A few of our staff members and their families were affected by the flooding. One house was completely flattened but they managed to get out before the damage (non-CURE housing). There are no reported casualties in Kijabe and everyone is safe. However some people did not sleep at home because their houses were flooded and could not be accessed due to the mud. It is still raining and therefore difficult to clear all the mud, but work is still on going.

The biggest problem at the moment is water. Most of the pipes bringing water from the mountain were washed away. At the hospital we still have some reservoir, and we are closely monitoring the situation.

Continue to pray for Kijabe as we go through this.


We’ve uploaded new pictures from Kijabe of the impact of the landslide.

Landslide in Kijabe, Kenya

Around midnight Eastern Standard Time, CURE received word from our Executive Director of CURE Kenya, Peter Kyalo, that a landslide had occurred in Kijabe, Kenya (the location of the CURE Kenya hospital).

Kijabe is now completely cut off and one cannot access it from the upper road. The railway tunnel has been buried and the railway tracks washed away. The RVA gate was completely washed away and the petrol station flooded. Trees were uprooted from the forest by the rain and washed to Kijabe.

News is still coming in regarding any structural impacts to the mission station or the CURE hospital. Early reports are that the CURE hospital appears to be structurally unharmed.

We are thankful to report that CURE patients and staff are safe.

CURE Kenya (AIC-CURE International Children’s Hospital of Kenya) is part of the larger Kijabe Mission Station. The station is located on the edge of the Great Rift Valley, down the slope from the town of Kijabe.

Kenyan media is reporting that there were fatalities further up the hill where the landslide was more devastating. CURE Kenya as well as the rest of the mission station have been cut off from transportation due to effects of the landslide on the primary road leading in an out of Kijabe. There is also serious concern regarding the rail lines that run through Kijabe.

We will report back with more information as it becomes available.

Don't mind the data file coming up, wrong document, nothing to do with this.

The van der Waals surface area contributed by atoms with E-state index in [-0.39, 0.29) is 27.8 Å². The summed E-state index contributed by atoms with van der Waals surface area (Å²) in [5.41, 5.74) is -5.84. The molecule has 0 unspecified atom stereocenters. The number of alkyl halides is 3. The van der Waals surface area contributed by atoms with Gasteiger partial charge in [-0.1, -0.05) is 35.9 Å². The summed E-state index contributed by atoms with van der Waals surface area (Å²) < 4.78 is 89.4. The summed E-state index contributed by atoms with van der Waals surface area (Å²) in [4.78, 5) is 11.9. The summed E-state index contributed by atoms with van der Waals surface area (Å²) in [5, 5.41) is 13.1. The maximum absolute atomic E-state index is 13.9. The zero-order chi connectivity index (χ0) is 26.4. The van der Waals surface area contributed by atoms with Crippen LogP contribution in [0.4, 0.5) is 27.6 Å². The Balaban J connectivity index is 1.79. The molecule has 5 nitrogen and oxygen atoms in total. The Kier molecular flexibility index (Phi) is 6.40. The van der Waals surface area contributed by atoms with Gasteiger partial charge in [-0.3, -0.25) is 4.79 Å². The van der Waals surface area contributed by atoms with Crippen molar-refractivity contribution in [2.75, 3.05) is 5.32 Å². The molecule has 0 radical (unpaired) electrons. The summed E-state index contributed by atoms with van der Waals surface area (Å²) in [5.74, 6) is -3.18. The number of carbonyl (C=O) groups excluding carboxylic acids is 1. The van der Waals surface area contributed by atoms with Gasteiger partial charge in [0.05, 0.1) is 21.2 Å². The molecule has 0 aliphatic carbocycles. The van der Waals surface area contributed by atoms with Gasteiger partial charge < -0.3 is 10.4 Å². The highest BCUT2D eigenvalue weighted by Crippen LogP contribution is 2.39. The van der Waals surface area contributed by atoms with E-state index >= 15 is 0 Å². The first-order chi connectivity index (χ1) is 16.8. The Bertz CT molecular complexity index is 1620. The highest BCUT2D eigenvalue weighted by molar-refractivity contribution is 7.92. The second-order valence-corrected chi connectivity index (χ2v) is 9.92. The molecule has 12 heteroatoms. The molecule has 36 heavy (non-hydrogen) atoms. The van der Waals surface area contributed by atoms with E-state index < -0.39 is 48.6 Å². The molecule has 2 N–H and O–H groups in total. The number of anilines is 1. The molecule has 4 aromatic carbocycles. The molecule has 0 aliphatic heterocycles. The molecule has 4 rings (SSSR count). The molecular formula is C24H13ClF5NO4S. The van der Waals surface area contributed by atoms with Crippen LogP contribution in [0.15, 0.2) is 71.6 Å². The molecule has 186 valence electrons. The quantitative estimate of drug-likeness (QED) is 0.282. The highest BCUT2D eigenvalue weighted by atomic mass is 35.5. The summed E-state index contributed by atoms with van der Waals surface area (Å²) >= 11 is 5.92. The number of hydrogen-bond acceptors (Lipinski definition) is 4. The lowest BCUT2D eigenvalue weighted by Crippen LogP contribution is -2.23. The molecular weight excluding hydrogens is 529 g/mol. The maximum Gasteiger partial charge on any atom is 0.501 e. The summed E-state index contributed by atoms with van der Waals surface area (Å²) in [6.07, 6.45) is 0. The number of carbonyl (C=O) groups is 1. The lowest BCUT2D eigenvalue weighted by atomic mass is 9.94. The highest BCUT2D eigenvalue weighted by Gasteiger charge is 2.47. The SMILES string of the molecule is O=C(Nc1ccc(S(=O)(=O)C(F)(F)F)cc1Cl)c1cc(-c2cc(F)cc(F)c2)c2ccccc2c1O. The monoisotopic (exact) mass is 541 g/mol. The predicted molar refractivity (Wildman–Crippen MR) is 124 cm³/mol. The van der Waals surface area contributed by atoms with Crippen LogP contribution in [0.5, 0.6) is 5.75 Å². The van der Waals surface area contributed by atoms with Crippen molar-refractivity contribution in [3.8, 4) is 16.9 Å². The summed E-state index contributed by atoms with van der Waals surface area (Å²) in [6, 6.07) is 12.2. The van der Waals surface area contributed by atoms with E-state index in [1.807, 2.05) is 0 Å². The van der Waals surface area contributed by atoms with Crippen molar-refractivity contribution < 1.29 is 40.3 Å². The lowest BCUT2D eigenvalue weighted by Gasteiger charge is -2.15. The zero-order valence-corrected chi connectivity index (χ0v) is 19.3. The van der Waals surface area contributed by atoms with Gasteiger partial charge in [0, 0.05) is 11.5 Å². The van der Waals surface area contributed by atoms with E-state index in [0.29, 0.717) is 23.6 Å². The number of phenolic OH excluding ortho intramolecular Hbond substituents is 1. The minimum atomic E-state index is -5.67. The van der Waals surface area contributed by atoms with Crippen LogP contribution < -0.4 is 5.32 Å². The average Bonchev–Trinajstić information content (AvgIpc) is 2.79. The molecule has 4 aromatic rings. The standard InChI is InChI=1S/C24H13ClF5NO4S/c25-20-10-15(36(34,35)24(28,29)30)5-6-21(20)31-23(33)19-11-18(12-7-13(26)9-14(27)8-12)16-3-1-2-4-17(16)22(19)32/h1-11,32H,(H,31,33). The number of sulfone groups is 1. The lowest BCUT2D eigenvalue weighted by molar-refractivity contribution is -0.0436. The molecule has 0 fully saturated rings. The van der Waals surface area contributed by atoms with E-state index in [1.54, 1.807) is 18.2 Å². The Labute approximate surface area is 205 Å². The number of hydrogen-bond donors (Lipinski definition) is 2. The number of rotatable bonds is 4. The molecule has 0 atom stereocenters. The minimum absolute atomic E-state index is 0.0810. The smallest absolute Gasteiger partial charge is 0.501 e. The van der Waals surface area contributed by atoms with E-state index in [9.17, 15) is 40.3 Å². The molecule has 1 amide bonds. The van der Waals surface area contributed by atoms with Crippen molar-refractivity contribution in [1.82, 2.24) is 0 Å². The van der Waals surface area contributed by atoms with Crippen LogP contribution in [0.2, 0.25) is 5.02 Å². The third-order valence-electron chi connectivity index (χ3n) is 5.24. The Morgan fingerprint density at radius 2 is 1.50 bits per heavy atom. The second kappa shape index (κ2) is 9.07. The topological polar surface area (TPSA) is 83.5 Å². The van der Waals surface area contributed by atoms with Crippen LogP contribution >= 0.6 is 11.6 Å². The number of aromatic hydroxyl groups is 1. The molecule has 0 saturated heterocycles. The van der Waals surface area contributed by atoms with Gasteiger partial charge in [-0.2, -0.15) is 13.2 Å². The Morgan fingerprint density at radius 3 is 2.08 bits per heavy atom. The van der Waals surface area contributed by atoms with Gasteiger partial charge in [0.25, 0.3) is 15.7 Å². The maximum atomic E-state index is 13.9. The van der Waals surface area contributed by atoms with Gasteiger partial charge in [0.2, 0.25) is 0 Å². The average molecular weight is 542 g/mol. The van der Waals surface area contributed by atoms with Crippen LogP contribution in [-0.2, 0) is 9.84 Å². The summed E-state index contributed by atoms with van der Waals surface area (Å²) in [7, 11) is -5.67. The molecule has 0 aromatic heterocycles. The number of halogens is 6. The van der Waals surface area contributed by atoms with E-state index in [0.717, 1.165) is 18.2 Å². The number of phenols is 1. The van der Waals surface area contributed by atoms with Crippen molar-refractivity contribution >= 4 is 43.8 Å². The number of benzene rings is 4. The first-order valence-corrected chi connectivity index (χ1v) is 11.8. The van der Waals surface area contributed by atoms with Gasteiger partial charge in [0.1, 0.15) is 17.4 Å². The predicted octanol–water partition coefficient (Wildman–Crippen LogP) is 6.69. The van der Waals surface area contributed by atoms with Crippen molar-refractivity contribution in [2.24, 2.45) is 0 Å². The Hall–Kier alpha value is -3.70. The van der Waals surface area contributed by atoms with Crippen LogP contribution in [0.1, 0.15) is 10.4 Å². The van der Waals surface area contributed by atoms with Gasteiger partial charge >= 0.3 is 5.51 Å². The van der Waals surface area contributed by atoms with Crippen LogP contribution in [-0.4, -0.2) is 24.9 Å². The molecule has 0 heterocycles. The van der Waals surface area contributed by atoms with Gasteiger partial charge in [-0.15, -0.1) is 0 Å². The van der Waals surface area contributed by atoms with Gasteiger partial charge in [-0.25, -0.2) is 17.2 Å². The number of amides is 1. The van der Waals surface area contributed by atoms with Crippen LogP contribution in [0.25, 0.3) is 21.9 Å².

Please pray for the people of Kijabe and the response efforts underway.

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CURE Ethiopia Clubfoot Symposium, Live on Ustream


CURE Clubfoot Worldwide (CCW) is pleased to announce that this Saturday, 30th March 2013 beginning at 11:45AM GMT (7:45AM EDT), the Ethiopia National Clubfoot Program is holding an afternoon symposium titled ‘Missed opportunity to prevent a child from permanent disability’ in Addis Ababa, Ethiopia. They will be discussing how clubfoot services can be integrated with other child health services in order to increase capacity for identification and referral of children with clubfoot. The hope is that clubfoot might be included in the newborn health checklist.

CCW Ethiopia’s own Adugna Hirpa, program coordinator for the Ethiopia National Clubfoot Programme, has led in organizing this event and is scheduled to present along other notable persons and organizations, including: Mrs. Adey Abate (CURE Ethiopia Executive Director), Professor Wubalem Zewdie (Addis Ababa University Medical faculty), Professor Birhanu Ayana (Addis Ababa University Medical faculty), Tigabu Gebremedhin (CBM Country Director), Professor Bogale Worku (Ethiopian Pediatrics Society President & Addis Ababa University Medical faculty), Professor Tilahun (Ethiopian Pediatrics Society), and Dr Biruk Lapiso (Ethiopian Medical Society President).

In attendance will be representatives from the Ethiopian Pediatrics Society, the Ethiopian Mid wives Society, the Ethiopian Physiotherapy Society, the Ethiopian Orthopedic Society, the Ethiopian Gyni/obs Society, UNICEF, Save The Children, Handicap International, Child Fund Ethiopia, ICRC, CBM, Federal Ministry Of Health, Zewditu Hospital Pediatrics department, Yekatit Hospital Neonate department, Black Lion Hospital Orthopedic department, PACT Ethiopia, World Vision, MSH, Compassion Ethiopia, NCA, Biligates Foundation, CURE Ethiopia, and possibly YOU via UStream.

Interested parties can experience the conference online through UStream on Saturday, May 30 at or at